This also is referred to all other forms of energy from solar panels, wind turbines to nuclear power plants since their construction and maintenance require a significant amount of energy. Therefore, once the ratio hits 1 to 1, we will be out of energy forever and it will happen.

Petrochemicals and fossil fuel energy are not needed only for our car, but for powering everything our way of life is depended on including our basic needs. Food production and processing, delivery of fresh water and medicines all require petrochemicals and fossil fuel energy.

In other words, the end of cheap oil means the end of everything we, industrial civilization, have grown accustomed to.

Within 50-100 years as a result of oil depletion, it is estimated the number of world population will be reduced less than 500 million from its current 6.4 billion. Basically, 90% of world population will not survive to see tomorrow.

Like any species on earth from bacteria to animals and to us, humans, when given access to an abundance of food(energy), all species follow the same pattern:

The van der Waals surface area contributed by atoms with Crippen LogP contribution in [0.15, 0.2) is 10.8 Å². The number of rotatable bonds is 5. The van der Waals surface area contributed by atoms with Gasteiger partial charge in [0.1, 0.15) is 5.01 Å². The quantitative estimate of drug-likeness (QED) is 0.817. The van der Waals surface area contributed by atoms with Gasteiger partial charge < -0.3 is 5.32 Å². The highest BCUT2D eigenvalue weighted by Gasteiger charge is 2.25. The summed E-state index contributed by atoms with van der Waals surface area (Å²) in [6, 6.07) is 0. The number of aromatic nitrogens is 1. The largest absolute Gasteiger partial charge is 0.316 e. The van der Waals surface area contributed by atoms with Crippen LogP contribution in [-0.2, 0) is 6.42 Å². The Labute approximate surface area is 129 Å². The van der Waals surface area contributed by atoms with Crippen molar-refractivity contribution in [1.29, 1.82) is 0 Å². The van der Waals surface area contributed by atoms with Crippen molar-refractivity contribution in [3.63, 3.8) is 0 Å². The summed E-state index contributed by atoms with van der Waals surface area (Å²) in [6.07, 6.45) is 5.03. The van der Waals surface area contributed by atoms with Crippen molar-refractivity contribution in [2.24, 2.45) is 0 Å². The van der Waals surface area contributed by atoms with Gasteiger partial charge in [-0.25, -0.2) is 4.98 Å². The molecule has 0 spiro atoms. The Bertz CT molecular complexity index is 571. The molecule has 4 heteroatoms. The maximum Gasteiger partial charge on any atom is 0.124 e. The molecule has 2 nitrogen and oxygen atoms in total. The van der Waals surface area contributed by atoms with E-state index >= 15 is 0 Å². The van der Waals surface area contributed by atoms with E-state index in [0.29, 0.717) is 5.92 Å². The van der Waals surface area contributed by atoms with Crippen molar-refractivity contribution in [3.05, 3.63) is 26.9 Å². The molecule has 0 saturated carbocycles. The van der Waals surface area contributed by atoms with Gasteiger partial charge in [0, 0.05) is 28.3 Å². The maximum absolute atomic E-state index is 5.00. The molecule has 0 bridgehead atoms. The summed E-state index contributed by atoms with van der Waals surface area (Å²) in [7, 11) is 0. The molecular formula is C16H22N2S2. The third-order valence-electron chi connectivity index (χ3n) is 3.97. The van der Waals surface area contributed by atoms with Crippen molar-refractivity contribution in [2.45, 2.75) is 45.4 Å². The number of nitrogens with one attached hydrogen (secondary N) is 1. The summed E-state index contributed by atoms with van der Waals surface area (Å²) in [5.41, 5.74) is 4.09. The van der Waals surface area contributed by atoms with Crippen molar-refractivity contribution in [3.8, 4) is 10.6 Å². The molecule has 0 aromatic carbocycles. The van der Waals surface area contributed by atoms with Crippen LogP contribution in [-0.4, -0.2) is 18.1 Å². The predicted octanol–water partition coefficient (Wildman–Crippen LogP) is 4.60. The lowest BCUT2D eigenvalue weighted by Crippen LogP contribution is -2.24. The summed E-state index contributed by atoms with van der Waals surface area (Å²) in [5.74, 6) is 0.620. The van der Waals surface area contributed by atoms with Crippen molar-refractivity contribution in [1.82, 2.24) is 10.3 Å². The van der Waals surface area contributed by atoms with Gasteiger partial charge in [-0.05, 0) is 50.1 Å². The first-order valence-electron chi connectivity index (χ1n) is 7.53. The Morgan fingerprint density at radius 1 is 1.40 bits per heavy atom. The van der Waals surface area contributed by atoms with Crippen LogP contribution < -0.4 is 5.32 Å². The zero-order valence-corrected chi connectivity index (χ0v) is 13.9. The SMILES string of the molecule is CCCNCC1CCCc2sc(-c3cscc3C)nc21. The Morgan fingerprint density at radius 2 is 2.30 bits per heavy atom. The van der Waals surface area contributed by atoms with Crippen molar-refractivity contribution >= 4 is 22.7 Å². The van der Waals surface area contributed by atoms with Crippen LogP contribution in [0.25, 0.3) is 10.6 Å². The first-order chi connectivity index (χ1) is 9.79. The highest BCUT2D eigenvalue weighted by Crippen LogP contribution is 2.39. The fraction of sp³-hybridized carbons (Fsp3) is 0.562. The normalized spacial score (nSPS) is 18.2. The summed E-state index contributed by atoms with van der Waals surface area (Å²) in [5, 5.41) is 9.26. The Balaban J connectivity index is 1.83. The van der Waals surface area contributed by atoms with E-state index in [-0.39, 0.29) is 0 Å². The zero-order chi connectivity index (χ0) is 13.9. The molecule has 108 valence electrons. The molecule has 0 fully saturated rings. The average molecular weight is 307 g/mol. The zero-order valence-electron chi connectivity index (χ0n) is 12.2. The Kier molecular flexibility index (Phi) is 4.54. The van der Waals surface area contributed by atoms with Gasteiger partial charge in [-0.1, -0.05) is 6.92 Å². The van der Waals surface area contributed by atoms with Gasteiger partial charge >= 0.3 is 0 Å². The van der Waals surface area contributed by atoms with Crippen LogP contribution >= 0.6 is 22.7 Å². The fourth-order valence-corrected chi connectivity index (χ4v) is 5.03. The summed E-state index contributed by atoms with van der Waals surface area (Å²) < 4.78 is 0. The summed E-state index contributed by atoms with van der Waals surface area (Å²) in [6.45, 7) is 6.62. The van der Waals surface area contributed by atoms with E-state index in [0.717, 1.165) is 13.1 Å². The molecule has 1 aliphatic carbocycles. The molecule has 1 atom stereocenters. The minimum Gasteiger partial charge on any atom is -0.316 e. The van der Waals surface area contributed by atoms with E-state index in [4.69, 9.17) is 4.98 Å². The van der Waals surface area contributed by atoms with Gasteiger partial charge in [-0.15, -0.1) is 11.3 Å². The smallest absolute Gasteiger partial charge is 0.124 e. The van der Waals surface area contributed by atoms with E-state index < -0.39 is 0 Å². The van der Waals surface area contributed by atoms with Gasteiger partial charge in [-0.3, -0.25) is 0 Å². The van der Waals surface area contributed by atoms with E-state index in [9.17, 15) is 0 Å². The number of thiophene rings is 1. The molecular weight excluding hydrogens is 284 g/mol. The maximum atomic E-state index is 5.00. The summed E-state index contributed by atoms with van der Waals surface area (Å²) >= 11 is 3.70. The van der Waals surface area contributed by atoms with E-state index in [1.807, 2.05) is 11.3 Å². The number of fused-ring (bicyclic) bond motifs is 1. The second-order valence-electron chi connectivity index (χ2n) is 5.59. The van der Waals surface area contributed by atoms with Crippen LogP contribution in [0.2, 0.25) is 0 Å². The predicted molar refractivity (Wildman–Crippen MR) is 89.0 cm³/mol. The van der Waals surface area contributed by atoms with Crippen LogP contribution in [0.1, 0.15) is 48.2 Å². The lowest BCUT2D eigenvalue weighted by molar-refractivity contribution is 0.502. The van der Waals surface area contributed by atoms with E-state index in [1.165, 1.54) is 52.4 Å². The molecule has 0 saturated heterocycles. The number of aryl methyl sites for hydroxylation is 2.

a rapid population increase followed by an even more rapid consumtion of resources which lead to resource exhaustion and in the end population decrease characterized by violence, war and sometimes cannibalism.

As I said, these were just informations of the first 21 pages of the book which contains 160 pages. In there, he talks about involvement of government and why they want to keep a secret from us, the truth behind war on terror etc.

You can read and ignore it, or you can read and learn from it, make your own research on the topic and be prepared. It is up to you.

Check out MAtt Savinar website on more information:
http://www.lifeaftertheoilcrash.net/

Whether you will buy or borrow it from the library, it is the book to read! "


#2

Alarmist rhetoric.

There are vast untouched oil sources of oil. It is more expensive to get and refine but it is there.

As oil prices continue to climb we will tap into them.

Energy will become more expensive in the future but we will not run out.

People are used to spending more for cable TV than for gasoline. That will change but it will not hurt our civilization.


#3

Know Nukes :slightly_smiling:


#4

We may be in a pickle for a while, until we develop alternative sources of energy.